CALS Student Honored as American Star in Agriscience Finalist at National FFA Convention
Lauren Roberts, first-year entomology and nematology student, has had the support of the Gator Nation in developing a project that is now recognized as top in the nation.
This week, the 93rd National FFA Convention and Expo is celebrating the accomplishments of FFA members across the nation. Roberts, a former Trenton FFA member, is a finalist for the American Star in Agriscience award for her research with honey bees. This award is for FFA members who demonstrate the top agriscience-based supervised agricultural experience in the nation.
Roberts completed research in the area of colony collapse disorder in honeybees. She began her research in high school and has since collaborated with faculty and graduate students at the Univeristy of Florida to develop a nonlethal repellent for honey bees that is currently in the patent process.
I started conducting research in high school that chased the idea of developing a nonlethal repellent for honey bees that could be sprayed onto crops such as watermelon and would keep the bees away from crops as the pesticide degrades, leading to a happy grower, beekeeper and forager bee. I gained confidence from my projects to venture out and start my bee business called The Pink Hives. Working my own bee hives has given me the opportunity to understand the hardships beekeepers face.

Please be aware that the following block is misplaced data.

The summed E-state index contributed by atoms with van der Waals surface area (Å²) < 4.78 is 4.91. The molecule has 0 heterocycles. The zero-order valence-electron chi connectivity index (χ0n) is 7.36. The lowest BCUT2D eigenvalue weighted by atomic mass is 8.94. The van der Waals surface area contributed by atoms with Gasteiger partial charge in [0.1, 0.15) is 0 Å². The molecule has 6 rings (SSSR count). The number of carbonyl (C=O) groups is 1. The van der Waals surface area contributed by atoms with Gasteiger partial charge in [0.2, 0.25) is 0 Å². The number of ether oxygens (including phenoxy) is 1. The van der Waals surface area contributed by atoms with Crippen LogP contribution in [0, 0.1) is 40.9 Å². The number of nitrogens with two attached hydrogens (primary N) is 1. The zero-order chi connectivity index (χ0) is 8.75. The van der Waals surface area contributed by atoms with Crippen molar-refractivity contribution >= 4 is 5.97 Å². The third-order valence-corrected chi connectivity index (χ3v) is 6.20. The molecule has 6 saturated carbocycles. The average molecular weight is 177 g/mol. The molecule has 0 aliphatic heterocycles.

How did you become interested in honey bees?
My fascination with honey bees began when I was pushed into giving a speech about the honey bee decline at 13 years old. If only I had known then how much I would grow in knowledge of the industry and its importance to agriculture and our everyday life. For centuries, humans have held honey bees in a romantic light and I fell into the same pattern because you are constantly learning something new and interesting. One fact I learned early that surprised me was that a honey bee colony is not only comprised of thousands of bees with a queen, workers,and drones but the entire colony works as functioning unit which can be described as a “super-organism.” I thought if only people took lessons from honey bees we would have healthy levels of productivity and peace! The way bees behave with one another has left me in awe and if I can share models of how bees work, maybe our society will follow suit one day too.
How does it feel to be a finalist for the American Star in Agriscience award?
It doesn’t feel real to have reached this pinnacle in my FFA career with my honey bee research. I am grateful to all of those who pushed me. I hope that my story to never be afraid to ask questions in the pursuit of your passion will inspire another young mind. I am grateful for the gator nation as I collaborated with Dr. Jamie Ellis and graduate students at the Honey Bee Research and Extension Lab, Dr. Andrew Thoron in the Department of Agricultural Education and Communication, and Jordan Callaham at the UF Space Plant Lab during different studies in the pursuit of my long term goal.
How do you plan to celebrate this week as National Convention is being hosted virtually?
I am looking forward to spending the time meeting with sponsors before the session including Elanco Animal Health, CASE IH Agriculture and Syngenta. I plan to watch the session with my parents and my high school FFA advisor/research mentor and celebrate with chips and salsa from El Toro restaurant in Alachua.
Roberts was recognized virtually on Wednesday, October 28 during session 4. Sessions can be viewed on RFDTV and on the National FFA Organization Facebook page.